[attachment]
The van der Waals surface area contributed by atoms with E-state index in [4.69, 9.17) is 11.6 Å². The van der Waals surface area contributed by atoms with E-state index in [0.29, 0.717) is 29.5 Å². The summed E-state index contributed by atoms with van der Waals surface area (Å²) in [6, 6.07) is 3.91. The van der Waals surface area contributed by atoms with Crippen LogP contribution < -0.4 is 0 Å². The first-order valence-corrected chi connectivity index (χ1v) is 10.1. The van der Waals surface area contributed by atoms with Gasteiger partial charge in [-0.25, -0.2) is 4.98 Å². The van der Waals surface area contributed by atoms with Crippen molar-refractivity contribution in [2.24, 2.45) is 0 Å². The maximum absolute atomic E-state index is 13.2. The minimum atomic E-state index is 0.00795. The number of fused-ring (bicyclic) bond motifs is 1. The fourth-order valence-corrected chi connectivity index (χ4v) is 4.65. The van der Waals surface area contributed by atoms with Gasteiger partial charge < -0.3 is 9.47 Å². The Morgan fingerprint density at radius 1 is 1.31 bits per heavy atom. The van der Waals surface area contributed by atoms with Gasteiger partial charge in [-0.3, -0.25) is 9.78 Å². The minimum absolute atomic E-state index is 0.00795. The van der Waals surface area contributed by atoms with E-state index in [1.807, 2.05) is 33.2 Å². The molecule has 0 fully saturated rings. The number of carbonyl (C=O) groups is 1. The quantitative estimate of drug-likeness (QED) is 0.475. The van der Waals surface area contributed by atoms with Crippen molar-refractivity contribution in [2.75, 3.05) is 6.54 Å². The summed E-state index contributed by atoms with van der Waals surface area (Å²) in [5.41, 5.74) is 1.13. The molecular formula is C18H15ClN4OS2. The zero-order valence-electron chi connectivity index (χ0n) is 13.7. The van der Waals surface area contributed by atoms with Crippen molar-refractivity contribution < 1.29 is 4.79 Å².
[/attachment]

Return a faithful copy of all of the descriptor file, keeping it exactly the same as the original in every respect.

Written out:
The van der Waals surface area contributed by atoms with E-state index in [4.69, 9.17) is 11.6 Å². The van der Waals surface area contributed by atoms with E-state index in [0.29, 0.717) is 29.5 Å². The summed E-state index contributed by atoms with van der Waals surface area (Å²) in [6, 6.07) is 3.91. The van der Waals surface area contributed by atoms with Crippen LogP contribution < -0.4 is 0 Å². The first-order valence-corrected chi connectivity index (χ1v) is 10.1. The van der Waals surface area contributed by atoms with Gasteiger partial charge in [-0.25, -0.2) is 4.98 Å². The van der Waals surface area contributed by atoms with Crippen molar-refractivity contribution in [2.24, 2.45) is 0 Å². The maximum absolute atomic E-state index is 13.2. The minimum atomic E-state index is 0.00795. The number of fused-ring (bicyclic) bond motifs is 1. The fourth-order valence-corrected chi connectivity index (χ4v) is 4.65. The van der Waals surface area contributed by atoms with Gasteiger partial charge < -0.3 is 9.47 Å². The Morgan fingerprint density at radius 1 is 1.31 bits per heavy atom. The van der Waals surface area contributed by atoms with Gasteiger partial charge in [-0.3, -0.25) is 9.78 Å². The minimum absolute atomic E-state index is 0.00795. The van der Waals surface area contributed by atoms with E-state index in [1.807, 2.05) is 33.2 Å². The molecule has 0 fully saturated rings. The number of carbonyl (C=O) groups is 1. The quantitative estimate of drug-likeness (QED) is 0.475. The van der Waals surface area contributed by atoms with Crippen molar-refractivity contribution in [2.75, 3.05) is 6.54 Å². The summed E-state index contributed by atoms with van der Waals surface area (Å²) in [5.41, 5.74) is 1.13. The molecular formula is C18H15ClN4OS2. The zero-order valence-electron chi connectivity index (χ0n) is 13.7. The van der Waals surface area contributed by atoms with Crippen molar-refractivity contribution < 1.29 is 4.79 Å².